The U.S. dollar, the best-known icon associated with this country, has evolved to assume a unique position in world trade, making global transactions simpler while also helping to expand the global economy. The greenback, however, may eventually lose its “privileged status” owing to modern world dynamics, such as the introduction of the euro, changing foreign central bank reserve strategies, the growing strength of economies like China, and powerful hedge fund managers with the capabilities for currency transactions that rival entire economies in size. Yet despite the complexity of the global currency market, Karmin (reporter, “Money and Investing” section, Wall Street Journal ) skillfully explains its inner workings and identifies the top players and monetary strategies. Pointing out that the dollar may decline even further in the future, he presents strong arguments for investing in foreign currencies and provides examples of how this can be done. Recommended for public library patrons with some knowledge of high finance, this may also be suitable in academic libraries as a non-textbook introduction to currency markets.
— Caroline Geck, Kean Univ., Union, NJ
“studded with interesting trivia”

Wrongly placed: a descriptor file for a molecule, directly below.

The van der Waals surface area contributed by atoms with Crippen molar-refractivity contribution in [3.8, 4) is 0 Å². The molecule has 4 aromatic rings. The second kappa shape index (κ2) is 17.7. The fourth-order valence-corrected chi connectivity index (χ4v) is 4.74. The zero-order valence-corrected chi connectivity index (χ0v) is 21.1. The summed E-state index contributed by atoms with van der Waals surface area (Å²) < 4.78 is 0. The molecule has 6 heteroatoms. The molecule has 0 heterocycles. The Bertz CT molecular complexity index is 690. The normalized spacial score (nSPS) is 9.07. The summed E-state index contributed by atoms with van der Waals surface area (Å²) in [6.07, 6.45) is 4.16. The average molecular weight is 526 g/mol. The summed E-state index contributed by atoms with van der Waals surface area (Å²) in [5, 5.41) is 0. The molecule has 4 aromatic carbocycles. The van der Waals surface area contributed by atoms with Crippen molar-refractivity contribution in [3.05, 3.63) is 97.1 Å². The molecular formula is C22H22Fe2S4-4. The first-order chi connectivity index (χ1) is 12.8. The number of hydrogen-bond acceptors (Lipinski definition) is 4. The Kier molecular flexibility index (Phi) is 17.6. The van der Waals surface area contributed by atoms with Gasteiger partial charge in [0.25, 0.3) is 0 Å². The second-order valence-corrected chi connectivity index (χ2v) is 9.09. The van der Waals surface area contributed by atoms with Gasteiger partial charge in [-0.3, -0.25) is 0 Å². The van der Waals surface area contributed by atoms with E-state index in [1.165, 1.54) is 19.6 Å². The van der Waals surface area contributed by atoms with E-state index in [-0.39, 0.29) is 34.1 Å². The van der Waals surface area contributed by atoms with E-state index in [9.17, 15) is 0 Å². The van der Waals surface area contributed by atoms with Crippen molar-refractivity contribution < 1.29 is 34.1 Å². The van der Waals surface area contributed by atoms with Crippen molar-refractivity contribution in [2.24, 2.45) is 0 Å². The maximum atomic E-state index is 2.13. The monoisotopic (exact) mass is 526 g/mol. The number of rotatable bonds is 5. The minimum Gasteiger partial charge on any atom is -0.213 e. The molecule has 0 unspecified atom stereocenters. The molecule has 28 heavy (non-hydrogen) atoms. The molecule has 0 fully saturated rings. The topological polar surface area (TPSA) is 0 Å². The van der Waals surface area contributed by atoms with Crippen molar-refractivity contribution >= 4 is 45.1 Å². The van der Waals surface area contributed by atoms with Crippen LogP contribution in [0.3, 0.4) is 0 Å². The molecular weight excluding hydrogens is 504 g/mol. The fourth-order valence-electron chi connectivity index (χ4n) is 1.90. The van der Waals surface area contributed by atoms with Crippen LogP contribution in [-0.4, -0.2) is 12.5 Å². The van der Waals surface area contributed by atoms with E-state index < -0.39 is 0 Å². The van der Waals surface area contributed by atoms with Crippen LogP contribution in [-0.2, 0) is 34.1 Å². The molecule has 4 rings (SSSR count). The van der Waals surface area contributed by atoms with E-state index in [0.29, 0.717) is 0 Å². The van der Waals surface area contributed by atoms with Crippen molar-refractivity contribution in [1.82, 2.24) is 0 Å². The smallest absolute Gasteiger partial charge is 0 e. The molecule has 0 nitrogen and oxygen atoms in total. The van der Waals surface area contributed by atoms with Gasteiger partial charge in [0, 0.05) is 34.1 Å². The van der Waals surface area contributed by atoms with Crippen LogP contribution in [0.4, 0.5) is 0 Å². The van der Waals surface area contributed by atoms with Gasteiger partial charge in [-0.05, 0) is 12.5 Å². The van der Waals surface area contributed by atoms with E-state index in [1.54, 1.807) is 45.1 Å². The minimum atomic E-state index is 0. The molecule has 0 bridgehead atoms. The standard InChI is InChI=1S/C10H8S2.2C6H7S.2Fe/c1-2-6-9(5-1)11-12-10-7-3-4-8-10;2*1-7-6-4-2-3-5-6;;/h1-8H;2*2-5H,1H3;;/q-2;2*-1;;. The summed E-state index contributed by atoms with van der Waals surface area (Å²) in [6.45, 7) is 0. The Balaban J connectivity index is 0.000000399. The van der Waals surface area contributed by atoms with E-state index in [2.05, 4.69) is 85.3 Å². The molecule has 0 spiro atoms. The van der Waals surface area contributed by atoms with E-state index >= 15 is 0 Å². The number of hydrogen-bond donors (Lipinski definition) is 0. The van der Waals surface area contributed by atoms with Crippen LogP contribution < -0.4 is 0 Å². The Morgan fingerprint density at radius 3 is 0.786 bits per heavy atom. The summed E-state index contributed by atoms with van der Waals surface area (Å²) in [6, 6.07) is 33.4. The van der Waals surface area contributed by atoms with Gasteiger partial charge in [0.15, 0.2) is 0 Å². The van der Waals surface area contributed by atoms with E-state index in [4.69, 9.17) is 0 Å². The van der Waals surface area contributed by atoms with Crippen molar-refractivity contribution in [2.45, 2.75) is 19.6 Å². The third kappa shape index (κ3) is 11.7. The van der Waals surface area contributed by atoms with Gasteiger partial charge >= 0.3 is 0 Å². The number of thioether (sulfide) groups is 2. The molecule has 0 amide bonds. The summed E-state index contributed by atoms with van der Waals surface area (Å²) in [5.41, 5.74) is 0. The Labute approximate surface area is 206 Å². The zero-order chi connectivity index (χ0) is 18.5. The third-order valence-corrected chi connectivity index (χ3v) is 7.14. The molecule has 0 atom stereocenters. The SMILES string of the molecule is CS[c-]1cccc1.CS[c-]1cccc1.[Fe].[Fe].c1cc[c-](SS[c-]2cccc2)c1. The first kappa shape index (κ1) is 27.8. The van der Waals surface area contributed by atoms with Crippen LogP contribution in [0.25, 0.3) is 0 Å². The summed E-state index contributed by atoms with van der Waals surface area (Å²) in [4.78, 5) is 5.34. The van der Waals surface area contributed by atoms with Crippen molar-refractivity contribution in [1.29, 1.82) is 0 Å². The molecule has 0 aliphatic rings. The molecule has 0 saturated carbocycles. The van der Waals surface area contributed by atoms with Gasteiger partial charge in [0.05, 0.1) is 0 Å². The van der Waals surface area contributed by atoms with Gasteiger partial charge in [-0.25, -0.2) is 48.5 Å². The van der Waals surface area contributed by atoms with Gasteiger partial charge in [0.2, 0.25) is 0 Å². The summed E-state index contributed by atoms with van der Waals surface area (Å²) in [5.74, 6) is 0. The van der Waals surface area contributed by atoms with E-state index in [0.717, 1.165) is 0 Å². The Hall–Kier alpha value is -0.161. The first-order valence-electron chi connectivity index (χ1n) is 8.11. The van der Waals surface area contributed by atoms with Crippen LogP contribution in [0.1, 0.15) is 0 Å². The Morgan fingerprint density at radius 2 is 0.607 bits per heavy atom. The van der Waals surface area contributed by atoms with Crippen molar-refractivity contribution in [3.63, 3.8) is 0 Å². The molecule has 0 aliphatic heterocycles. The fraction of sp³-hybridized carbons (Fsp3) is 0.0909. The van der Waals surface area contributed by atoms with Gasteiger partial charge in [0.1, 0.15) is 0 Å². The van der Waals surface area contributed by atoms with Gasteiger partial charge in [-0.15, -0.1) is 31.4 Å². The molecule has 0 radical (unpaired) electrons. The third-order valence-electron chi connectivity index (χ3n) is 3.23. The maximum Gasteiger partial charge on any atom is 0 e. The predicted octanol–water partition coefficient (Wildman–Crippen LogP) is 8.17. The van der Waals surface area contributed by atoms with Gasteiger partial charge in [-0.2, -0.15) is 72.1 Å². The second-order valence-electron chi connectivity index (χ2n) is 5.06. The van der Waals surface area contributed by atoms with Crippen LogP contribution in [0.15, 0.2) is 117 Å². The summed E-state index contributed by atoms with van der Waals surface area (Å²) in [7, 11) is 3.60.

In this colorful but sometimes superficial survey of the history and present role of the U.S. dollar, Wall Street Journal reporter Karmin tackles the complex dynamics that have placed American currency at the top of the global economy and the forces that now threaten its position there. In six loosely linked chapters-one offers a peek inside a currency-trading hedge fund, while another takes readers to Ecuador, which in 2000 abandoned its own currency and adopted the dollar as its only legal tender-Karmin examines the dollar’s unprecedented role as the first truly global currency that is trusted and accepted around the world, a phenomenon based on little more than faith in the U.S. government and “the idea of America.” The book is studded with interesting trivia, especially in a chapter about the Department of Engraving and Printing, which produces $529 million in banknotes every day and once printed counterfeit Cuban pesos as part of a government plan to destabilize Castro’s regime, but Karmin occasionally sacrifices depth and explication in order to maintain the book’s fast pace and glib tone. It’s a fun read, but doesn’t add up to more than the sum of its disparate parts.